The cruise ship SeaDream 1 at the quay in Bodoe, Norway, Wednesday Aug. 5, 2020. The cruise ship with 123 passengers on board and a crew of 85 has docked in the Norwegian harbor of Bodoe but no one can disembark after a former passenger from Denmark tested positive for the coronavirus upon returning home. (Associated Press)

Meanwhile, in the Arctic harbor of Bodoe, Norway, the crew and passengers on the cruise ship Seadream 1 all tested negative for the virus. The tests were made “in an abundance of caution,” according to Norway-based company that owns the ship, SeaDream Yacht Club.


The ship’s passengers were ordered to remain on board amid concerns from authorities after a passenger on a previous trip tested positive for the virus upon returning home.

Fox News' Janine Puhak and the Associated Press contributed to this report

David Aaro is a Reporter at Fox News Digital based in New York City.

News Source: FOX News

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Aid groups call Italys blockade of rescue ship political

MILAN (AP) — The German humanitarian group Sea-Watch on Sunday condemned as politically motivated the blockade of its ship in the Sicilian port of Palermo by Italian authorities after an 11-hour inspection.

Philipp Hahn, head of the Sea-Watch 4 mission, called the justification “flimsy’’ and a ”systematic move to prevent civil sea rescue operations in the central Mediterranean.’’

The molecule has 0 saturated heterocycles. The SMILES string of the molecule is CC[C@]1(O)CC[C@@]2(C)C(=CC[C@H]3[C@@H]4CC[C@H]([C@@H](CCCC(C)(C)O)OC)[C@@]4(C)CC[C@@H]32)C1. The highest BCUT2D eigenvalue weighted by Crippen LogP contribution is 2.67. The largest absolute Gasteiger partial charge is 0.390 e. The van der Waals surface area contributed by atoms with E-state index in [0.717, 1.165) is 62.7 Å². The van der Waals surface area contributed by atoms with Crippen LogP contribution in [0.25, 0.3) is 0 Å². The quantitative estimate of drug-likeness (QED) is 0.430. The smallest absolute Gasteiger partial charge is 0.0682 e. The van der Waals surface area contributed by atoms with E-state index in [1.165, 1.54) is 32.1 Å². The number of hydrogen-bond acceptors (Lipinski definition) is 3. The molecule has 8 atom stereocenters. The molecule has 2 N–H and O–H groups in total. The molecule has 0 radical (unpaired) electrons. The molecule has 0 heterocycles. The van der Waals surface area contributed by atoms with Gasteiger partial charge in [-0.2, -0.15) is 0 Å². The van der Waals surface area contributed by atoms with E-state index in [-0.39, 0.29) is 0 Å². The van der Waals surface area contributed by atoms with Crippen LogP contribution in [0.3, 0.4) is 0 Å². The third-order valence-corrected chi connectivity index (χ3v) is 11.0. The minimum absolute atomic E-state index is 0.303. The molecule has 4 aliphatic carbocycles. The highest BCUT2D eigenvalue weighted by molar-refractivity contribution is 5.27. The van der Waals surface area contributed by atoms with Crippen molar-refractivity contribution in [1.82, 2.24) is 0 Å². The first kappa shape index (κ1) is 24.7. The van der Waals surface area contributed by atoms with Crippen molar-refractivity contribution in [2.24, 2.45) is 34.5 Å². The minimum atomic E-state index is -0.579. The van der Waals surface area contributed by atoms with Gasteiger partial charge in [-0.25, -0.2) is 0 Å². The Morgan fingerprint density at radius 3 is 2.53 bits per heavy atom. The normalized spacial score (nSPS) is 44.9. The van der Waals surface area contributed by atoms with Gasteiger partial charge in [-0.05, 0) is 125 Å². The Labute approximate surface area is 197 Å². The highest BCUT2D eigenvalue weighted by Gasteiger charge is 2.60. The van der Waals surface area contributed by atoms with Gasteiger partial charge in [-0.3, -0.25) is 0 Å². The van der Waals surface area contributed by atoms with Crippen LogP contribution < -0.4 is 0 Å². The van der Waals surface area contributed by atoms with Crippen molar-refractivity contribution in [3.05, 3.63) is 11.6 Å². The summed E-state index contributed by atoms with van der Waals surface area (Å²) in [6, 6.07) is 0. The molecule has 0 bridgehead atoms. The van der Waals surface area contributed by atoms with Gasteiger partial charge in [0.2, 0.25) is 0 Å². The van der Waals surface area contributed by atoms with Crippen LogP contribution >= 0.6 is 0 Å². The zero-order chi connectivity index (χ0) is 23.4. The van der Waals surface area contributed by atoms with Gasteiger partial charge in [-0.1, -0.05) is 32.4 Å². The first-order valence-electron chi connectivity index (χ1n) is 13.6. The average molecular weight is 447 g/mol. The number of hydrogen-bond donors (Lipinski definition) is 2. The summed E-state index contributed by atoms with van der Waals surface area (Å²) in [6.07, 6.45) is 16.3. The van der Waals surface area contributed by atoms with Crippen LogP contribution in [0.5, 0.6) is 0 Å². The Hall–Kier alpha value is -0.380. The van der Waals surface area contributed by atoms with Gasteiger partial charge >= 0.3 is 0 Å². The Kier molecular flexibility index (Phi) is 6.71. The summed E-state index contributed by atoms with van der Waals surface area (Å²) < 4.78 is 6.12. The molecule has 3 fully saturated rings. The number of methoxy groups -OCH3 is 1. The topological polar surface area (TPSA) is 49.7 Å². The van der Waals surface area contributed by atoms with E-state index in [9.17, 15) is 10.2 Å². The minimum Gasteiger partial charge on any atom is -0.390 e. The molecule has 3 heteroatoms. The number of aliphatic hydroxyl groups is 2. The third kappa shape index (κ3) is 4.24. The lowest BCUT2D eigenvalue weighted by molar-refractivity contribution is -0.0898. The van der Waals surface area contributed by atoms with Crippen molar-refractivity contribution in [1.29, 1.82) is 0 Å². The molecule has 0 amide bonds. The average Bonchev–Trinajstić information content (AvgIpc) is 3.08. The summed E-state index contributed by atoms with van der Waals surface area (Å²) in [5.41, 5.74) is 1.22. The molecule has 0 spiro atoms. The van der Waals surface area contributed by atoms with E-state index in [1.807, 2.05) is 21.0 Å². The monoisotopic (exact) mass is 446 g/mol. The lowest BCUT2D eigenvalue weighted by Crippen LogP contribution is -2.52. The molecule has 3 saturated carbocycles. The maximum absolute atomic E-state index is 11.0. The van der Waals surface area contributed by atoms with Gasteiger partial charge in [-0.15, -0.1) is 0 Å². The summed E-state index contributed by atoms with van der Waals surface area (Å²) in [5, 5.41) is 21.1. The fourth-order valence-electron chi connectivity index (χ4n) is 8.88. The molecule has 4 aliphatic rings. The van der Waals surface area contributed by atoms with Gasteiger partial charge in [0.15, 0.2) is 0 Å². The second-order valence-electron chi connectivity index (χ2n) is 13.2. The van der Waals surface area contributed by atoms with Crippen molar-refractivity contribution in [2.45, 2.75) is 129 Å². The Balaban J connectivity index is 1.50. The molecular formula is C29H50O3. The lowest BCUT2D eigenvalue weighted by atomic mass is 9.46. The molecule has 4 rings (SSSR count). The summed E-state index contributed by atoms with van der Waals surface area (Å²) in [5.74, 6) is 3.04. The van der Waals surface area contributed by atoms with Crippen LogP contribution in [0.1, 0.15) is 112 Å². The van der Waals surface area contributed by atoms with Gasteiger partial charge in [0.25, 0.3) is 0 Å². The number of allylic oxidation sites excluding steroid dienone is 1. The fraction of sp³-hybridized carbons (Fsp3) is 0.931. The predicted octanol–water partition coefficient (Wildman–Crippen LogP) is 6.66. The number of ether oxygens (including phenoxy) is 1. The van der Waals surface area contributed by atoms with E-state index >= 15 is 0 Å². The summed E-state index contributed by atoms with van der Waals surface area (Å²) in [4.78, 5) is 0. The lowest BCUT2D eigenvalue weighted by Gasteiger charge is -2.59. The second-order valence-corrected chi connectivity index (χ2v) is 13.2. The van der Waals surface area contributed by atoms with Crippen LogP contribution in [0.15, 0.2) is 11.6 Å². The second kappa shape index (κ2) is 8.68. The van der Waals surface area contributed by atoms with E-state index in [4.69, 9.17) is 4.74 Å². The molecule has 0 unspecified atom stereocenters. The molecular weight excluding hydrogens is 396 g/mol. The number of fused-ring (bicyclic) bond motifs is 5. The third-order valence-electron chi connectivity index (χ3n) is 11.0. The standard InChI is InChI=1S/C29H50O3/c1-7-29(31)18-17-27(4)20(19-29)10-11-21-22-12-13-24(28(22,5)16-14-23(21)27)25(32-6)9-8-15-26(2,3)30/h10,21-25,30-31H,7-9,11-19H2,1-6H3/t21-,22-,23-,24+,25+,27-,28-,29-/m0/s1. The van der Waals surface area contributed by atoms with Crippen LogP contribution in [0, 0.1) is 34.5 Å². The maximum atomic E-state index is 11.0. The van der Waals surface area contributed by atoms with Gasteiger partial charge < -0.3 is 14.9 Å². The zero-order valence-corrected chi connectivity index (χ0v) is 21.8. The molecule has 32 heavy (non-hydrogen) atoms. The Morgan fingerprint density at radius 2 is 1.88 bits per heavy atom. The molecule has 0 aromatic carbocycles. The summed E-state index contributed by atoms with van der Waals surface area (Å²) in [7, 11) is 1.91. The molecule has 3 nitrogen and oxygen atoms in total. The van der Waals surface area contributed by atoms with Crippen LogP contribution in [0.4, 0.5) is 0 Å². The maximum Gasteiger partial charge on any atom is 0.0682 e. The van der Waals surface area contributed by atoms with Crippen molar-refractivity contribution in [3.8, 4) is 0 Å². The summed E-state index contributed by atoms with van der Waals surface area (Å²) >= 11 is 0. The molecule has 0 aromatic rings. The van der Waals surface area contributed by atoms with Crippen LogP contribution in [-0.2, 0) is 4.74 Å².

The main reason cited was that saving lives did not conform to the vessel’s registration. Italian officials also said there were too many life jackets on board while at the same time that the boat’s sewage system was not adequate for the number of people rescued.

It is the fifth rescue ship blocked by Italian authorities in as many months. The Sea-Watch 4 is operated by four humanitarian groups, including Sea-Watch and Doctors Without Borders.

The vessel had rescued 354 people, including 98 unaccompanied minors, families, pregnant women and children. It waited for days to be assigned a safe port, until survivors were transferred to a ferry for quarantine. The Sea-Watch 4 crew also underwent a two-week quarantine off Palermo.

‘’The Sea-Watch 4 is only at sea because of the absence of state-led search and rescue capacity at the world’s deadliest sea border,’’ Doctors Without Borders said. It accused Europe of “disregarding its legal and moral duty to save lives,’’ also citing policies to reinforce the Libyan Coast Guard to block smugglers’ ships from leaving the country, which is not considered a safe haven and where many have reported torture.

So far this year, 379 people trying to reach Europe via lawless Libya have died or gone missing on the perilous Mediterranean Sea crossing, 111 of those in August, the group said.

Meanwhile, the German-flagged ship Alan Kurdi, operated by Sea-Eye, rescued 114 people Saturday in two operations. The Alan Kurdi was the first to be detained in early May after disembarking 150 people.

Copyright © 2020 The Associated Press. All rights reserved. This material may not be published, broadcast, written or redistributed.